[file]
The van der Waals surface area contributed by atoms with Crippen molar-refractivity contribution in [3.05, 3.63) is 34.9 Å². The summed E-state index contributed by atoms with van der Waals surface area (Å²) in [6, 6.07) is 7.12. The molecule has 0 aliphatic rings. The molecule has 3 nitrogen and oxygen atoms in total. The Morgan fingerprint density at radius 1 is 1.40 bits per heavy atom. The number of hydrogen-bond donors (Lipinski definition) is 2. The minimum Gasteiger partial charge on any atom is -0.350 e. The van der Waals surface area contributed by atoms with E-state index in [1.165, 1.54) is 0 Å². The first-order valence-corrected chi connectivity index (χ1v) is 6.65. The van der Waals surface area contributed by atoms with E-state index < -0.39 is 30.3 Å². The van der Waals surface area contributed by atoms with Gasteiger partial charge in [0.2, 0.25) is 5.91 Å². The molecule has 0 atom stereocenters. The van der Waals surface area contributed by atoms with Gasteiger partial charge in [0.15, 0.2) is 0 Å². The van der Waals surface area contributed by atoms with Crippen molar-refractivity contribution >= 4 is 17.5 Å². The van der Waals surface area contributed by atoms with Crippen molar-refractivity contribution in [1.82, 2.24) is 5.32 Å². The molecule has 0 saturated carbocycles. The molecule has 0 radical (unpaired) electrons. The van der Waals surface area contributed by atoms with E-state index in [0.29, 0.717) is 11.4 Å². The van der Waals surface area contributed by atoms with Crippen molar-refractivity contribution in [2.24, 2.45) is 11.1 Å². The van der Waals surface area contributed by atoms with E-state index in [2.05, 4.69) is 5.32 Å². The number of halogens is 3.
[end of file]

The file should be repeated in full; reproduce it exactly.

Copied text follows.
The van der Waals surface area contributed by atoms with Crippen molar-refractivity contribution in [3.05, 3.63) is 34.9 Å². The summed E-state index contributed by atoms with van der Waals surface area (Å²) in [6, 6.07) is 7.12. The molecule has 0 aliphatic rings. The molecule has 3 nitrogen and oxygen atoms in total. The Morgan fingerprint density at radius 1 is 1.40 bits per heavy atom. The number of hydrogen-bond donors (Lipinski definition) is 2. The minimum Gasteiger partial charge on any atom is -0.350 e. The van der Waals surface area contributed by atoms with E-state index in [1.165, 1.54) is 0 Å². The first-order valence-corrected chi connectivity index (χ1v) is 6.65. The van der Waals surface area contributed by atoms with E-state index < -0.39 is 30.3 Å². The van der Waals surface area contributed by atoms with Gasteiger partial charge in [0.2, 0.25) is 5.91 Å². The molecule has 0 atom stereocenters. The van der Waals surface area contributed by atoms with Gasteiger partial charge in [0.15, 0.2) is 0 Å². The van der Waals surface area contributed by atoms with Crippen molar-refractivity contribution >= 4 is 17.5 Å². The van der Waals surface area contributed by atoms with Crippen molar-refractivity contribution in [1.82, 2.24) is 5.32 Å². The molecule has 0 saturated carbocycles. The molecule has 0 radical (unpaired) electrons. The van der Waals surface area contributed by atoms with E-state index in [0.29, 0.717) is 11.4 Å². The van der Waals surface area contributed by atoms with Crippen molar-refractivity contribution in [2.24, 2.45) is 11.1 Å². The van der Waals surface area contributed by atoms with E-state index in [2.05, 4.69) is 5.32 Å². The number of halogens is 3.